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Recycling isn’t the Answer; It’s the Last Resort

Millions of gadgets reach the end of their life every year. Recycling them isn’t nearly as effective as you’d think.

20% lost

20% lost

Between 20% and 35% of the material content of a phone is lost when the phone is shredded and melted down for recycling.

17 Rare Earths

17 Rare Earths

Critical rare earths are present in every single electronic device you own. 99% of them cannot be recovered for recycling.

1,150 Lightbulbs

1,150 Lightbulbs

Your smartphone consumes enough energy during manufacturing to power 1,150 60-watt light bulbs for an hour—energy lost when the phone is shredded.

0 Smartphones

0 Smartphones

That’s the number of smartphones that have been made from 100% recycled materials. We cannot make a new phone from an old one.

Recycling electronics is a waste of energy.

Recycling is better than throwing stuff away. But it’s not a solution—and it’s not nearly as “green” as electronics manufacturers want you to believe.

When you buy a smartphone or a tablet, it comes with something you can’t
       see or feel: embodied energy.

When you buy a smartphone or a tablet, it comes with something you can’t see or feel: embodied energy.

It takes (literally) tons of raw materials, hundreds of person-hours, and enormous amounts of energy to manufacture the electronics that most of us use. 85% of the emissions impact of a smartphone comes from production. Smartphones and data centers are damaging to the environment and will have the biggest carbon footprint in the tech industry by 2040.

Just how much energy does it take to make a computer? Almost as much as it takes to make that big refrigerator in your kitchen.

Our electronics might be smart, but they are also dirty.

Here’s what goes into your stuff before you even buy it:

One microchip

One microchip,

weighing less than an ounce, guzzles up 70 pounds of fresh water.

One desktop

One desktop

uses up to 30 times its weight in fossil fuels.

One laptop

One laptop

emits over 500 pounds of carbon dioxide during manufacturing.

Recycling doesn’t close the loop.

Recycling doesn’t close the loop.

Consumer electronics are one of the most complicated products we know how to make. The average cell phone is made up of at least 500 components—most of them a complicated cocktail of different materials.

A typical smartphone is about 50% metals—many of which are alloyed together.

Some metals, like critical rare earth elements, are too difficult or too expensive to separate out for recycling. Only a small handful of metals can be recovered through smelting.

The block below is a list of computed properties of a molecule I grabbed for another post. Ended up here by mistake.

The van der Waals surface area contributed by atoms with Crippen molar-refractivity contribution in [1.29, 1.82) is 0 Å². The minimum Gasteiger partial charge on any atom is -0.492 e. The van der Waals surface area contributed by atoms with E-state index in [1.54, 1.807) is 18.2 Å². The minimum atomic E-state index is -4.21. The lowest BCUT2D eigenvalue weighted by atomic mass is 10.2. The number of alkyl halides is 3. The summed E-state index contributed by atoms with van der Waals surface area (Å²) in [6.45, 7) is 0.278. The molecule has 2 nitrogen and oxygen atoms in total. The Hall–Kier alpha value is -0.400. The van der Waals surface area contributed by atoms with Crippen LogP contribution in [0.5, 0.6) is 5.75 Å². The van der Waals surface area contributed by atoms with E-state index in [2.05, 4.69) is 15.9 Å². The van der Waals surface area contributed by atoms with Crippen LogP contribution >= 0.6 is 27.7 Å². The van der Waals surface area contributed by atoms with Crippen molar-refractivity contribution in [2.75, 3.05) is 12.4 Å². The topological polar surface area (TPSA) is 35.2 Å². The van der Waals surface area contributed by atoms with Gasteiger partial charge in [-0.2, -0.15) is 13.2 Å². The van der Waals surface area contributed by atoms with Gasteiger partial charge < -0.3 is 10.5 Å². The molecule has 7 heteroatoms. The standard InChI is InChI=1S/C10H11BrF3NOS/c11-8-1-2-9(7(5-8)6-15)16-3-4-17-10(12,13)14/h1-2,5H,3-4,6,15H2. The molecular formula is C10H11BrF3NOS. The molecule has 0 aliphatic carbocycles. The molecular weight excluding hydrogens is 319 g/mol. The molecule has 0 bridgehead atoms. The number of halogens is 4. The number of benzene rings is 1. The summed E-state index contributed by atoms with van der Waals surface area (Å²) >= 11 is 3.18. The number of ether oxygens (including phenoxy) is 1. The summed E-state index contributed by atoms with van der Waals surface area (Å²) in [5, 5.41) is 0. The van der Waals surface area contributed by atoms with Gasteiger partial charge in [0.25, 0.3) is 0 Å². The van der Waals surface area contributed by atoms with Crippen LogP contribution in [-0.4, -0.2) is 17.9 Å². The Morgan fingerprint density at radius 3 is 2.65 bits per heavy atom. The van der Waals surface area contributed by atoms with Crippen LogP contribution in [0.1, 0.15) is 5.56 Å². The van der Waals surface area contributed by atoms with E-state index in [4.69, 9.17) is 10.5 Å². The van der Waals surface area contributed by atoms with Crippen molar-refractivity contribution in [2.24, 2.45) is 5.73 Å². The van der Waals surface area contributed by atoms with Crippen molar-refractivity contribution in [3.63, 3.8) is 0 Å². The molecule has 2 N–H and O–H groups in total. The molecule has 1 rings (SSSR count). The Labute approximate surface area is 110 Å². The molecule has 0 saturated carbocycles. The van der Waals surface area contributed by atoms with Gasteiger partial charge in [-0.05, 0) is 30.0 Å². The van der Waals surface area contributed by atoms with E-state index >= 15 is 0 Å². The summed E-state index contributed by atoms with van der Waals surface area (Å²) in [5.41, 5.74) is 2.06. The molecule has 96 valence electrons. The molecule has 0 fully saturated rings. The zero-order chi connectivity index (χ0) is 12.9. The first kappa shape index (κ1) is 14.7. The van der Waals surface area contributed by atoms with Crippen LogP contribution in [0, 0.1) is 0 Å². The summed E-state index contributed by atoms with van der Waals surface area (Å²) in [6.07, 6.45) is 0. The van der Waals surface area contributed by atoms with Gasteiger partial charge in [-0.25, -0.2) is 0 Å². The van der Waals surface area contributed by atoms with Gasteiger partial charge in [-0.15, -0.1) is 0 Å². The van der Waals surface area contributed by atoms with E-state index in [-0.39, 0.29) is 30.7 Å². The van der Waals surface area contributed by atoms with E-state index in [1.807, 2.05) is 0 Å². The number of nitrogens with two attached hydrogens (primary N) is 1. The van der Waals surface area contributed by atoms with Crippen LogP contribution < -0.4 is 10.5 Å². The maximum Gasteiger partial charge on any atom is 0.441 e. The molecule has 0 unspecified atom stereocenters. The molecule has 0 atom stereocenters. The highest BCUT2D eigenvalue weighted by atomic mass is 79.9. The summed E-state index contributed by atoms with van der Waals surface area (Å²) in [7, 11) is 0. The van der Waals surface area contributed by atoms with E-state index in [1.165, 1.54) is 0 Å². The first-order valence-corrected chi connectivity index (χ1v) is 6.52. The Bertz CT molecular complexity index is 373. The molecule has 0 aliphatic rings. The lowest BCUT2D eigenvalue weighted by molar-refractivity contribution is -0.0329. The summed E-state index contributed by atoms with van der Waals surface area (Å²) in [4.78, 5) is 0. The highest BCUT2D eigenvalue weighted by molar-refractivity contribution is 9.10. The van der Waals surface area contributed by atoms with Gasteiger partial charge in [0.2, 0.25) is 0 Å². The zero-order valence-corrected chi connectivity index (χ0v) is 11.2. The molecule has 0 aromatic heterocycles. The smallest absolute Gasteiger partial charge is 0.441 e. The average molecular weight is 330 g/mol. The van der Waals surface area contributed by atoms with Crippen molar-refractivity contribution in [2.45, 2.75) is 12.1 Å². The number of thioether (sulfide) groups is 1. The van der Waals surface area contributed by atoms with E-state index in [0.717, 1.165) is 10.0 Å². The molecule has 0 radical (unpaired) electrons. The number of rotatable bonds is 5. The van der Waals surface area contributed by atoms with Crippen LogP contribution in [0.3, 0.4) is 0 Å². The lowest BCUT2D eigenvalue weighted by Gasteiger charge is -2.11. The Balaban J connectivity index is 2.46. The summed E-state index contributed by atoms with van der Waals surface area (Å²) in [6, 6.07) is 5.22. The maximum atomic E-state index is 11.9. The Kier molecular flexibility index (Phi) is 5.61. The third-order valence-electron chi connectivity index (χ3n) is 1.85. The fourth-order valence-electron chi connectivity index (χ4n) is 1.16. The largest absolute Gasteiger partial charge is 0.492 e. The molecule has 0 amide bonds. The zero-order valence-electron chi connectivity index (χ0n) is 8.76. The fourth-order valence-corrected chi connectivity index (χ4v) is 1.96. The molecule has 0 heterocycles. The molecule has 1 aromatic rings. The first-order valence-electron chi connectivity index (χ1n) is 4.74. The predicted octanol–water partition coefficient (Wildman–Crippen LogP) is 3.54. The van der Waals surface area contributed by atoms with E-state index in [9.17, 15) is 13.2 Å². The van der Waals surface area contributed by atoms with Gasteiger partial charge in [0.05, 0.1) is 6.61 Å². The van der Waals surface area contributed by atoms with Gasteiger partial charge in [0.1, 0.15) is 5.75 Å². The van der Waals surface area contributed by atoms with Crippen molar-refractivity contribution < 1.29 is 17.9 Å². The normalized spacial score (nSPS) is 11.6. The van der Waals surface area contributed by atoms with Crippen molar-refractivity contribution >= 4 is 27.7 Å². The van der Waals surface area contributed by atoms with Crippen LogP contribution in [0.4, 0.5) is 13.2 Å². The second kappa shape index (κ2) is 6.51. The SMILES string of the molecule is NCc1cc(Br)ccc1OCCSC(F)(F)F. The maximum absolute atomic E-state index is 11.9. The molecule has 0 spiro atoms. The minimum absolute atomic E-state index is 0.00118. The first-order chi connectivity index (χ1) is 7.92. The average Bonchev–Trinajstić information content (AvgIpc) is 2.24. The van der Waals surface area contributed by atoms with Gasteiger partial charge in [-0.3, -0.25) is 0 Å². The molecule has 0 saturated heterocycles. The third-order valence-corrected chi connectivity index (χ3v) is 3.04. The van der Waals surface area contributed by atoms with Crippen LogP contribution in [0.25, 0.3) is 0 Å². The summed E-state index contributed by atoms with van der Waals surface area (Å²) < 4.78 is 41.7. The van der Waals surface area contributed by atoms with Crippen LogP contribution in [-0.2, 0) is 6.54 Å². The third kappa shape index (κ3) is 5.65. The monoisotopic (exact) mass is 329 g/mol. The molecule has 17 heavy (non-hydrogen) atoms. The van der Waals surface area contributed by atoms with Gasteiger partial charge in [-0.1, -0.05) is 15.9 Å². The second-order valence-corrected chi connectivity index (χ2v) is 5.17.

What's in your cell phone?

Of the over 30 metals in your cell phone, half of those metals have functional recycling rates under 50%—meaning the properties that made the metal desirable in the first place cannot be retained, and the metal cannot be reused.


What's in your cell phone?
There’s a better way...

There’s a better way...

The best shot we have at reducing the environmental impact of our electronics is to keep them around for as long as possible.

Repair is the first line of defense against waste. It extends the life of electronics: users can replace broken components, put in a better battery, or upgrade to higher-capacity RAM whenever they want. That means less stuff in landfills and less things in a recycler’s shredder.

Even better, when stuff is repaired, it holds on to all the energy and all the materials it used up during manufacturing. Nothing is wasted. Nothing is lost.

Repair is better than recycling.

And we're not the only ones who think so. Leading think tanks, like the Ellen MacArthur Foundation, say the best way to support both the economy and the environment is through a Circular Economy, where resources are designed for widespread reuse.


The circular economy: How repair is better.

In a Circular Economy, repair is the inner loop—making it the quickest, most effective way to get more value out of our resources.

Reduce, Reuse, Repair, then Recycle.

It’s better for the planet, the pocket book, and the bottom line.

Learn More

Green standards are in need of repair—How manufacturers are fighting environmental initiatives.

Cell phone reuse vs recycling (hint: reuse is better).

The monster footprint of digital technology.

Why Right to Repair is necessary for the future of recycling.

Take Action

If you’re not going to use your device anymore, pass it on to a family member or friend who needs it.

Instead of recycling, sell your stuff on Craigslist or Swappa. Or sell your old phone to folks like Backmarket.

Encourage your company to donate old hardware to schools and reuse programs. Make sure they go on to a second life.